Losing your Last Baby

infertility_ready.jpgSecondary infertility is becoming more common in developed countries. This is when parents have had one live birth, but are then unable to have another baby: they either can’t get pregnant again, or suffer pregnancy or infant loss (miscarriage, stillbirth, etc).


My daughter, Emma, was born in 2000. I remember this first pregnancy as a blissfully uncomplicated experience followed by the reward of welcoming my baby to the ‘outside world’.


From 2002 to 2005, we tried to give her a little sibling. We suffered recurrent miscarriages: 4 within 3 years. The diagnosis, each time, was death due to a blighted ovum – a cause of inevitable, unavoidable miscarriage. The doctor assured us we’d done ‘nothing wrong’, and that we were both healthy. He simply indicated that this is very common for mothers over the age of 35.


Finding out we were not to blame didn’t really help. I know the doctor meant well, but very little can be said that will help at times like this. We knew my “biological clock” was ticking…


Secondary infertility is on the rise in developed countries, where women are encouraged to first obtain tertiary education and have careers. As a result, it is common for couples to delay childbirth .. often until it is "too late". More and more couples find they can not have children at all, or that they are able to have one baby, but no more.


For the infertile couple, a pregnancy that ends in loss may have symbolized a miracle: from their perspective, their once in a lifetime chance at parenthood vanished. They suffer tthree losses: the baby who died, lost dreams and lost self-esteem that characterizes infertility. This can be isolating since friends and relatives with children often withdraw from infertile couples: they may be trying to spare the couple any more pain, but isolation is very difficult.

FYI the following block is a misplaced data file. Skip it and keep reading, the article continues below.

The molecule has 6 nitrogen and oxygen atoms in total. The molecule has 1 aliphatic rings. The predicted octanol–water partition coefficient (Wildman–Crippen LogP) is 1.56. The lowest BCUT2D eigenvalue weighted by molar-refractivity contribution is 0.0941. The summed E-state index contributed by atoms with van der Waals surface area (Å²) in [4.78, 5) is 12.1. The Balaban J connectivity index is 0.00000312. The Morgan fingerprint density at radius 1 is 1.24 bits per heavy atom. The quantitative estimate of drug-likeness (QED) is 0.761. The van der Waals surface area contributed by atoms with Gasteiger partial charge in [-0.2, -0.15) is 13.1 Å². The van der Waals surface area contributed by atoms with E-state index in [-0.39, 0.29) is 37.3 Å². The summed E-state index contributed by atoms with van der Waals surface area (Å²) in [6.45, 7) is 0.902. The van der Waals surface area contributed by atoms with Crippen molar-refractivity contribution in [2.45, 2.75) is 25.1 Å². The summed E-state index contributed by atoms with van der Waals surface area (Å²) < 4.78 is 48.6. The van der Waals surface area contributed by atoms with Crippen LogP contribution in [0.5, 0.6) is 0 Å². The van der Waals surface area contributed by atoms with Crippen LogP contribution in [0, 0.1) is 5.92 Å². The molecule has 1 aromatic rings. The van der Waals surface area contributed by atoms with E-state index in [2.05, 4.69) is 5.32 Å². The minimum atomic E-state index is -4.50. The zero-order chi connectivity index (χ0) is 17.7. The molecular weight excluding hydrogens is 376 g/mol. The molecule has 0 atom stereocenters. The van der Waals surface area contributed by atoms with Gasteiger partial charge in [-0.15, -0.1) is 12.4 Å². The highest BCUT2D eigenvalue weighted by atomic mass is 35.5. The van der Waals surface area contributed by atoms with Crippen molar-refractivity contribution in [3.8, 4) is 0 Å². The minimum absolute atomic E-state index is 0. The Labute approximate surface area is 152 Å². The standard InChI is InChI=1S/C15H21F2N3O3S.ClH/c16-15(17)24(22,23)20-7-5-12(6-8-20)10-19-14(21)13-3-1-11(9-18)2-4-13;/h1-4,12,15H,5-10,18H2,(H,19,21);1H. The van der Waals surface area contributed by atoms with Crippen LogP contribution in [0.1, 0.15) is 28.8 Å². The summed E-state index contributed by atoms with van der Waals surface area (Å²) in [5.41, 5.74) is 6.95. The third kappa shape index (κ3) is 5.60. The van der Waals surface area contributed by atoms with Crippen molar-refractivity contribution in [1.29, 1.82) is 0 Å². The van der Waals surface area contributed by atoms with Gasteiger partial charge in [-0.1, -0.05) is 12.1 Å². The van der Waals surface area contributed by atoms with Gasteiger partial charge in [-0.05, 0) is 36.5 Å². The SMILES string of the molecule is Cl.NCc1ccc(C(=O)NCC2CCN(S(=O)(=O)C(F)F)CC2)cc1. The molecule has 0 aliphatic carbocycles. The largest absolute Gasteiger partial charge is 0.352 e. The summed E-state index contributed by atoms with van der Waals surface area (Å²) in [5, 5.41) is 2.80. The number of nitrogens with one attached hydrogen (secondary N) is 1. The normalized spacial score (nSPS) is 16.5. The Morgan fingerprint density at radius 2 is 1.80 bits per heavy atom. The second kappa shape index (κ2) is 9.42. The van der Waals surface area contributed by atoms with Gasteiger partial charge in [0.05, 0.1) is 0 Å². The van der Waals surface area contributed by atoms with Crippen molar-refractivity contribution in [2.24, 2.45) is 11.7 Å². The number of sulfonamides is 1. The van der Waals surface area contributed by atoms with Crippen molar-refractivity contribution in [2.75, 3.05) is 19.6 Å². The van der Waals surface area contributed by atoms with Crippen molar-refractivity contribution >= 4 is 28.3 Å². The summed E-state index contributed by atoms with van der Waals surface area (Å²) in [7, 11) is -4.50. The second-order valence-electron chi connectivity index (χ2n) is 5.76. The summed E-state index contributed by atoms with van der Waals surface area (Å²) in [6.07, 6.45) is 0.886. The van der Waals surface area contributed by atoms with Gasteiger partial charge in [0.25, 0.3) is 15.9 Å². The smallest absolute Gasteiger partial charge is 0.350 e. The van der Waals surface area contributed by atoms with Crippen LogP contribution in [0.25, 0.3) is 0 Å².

With secondary infertility, parents are confronted by having to accept that they can have no more children. When a baby dies, it is a tragedy that is challenging for anyone to bear. I can assure you that it is no easier when you have other children. But if you are infertile, or if you had desperately wanted another baby, the loss and grief can be greatly intensified -- since it seems like there may be no “next time”.


If you are suffering from infertility or secondary infertility, I encourage you to consider getting the extra help you might need. I found it very useful to meet with a grief counsellor at first, and then get together with a support group for bereaved parents. Check out the Resources along the top of this website. Please feel free to reach out for the help you feel you may need: reaching out is a sign of recovery, not of weakness.

Comments (1)

Said this on 25-11-11 At 05:24 pm

I know what it feels like. I've lost a sibling and lost a parent. I'm 11 years old.

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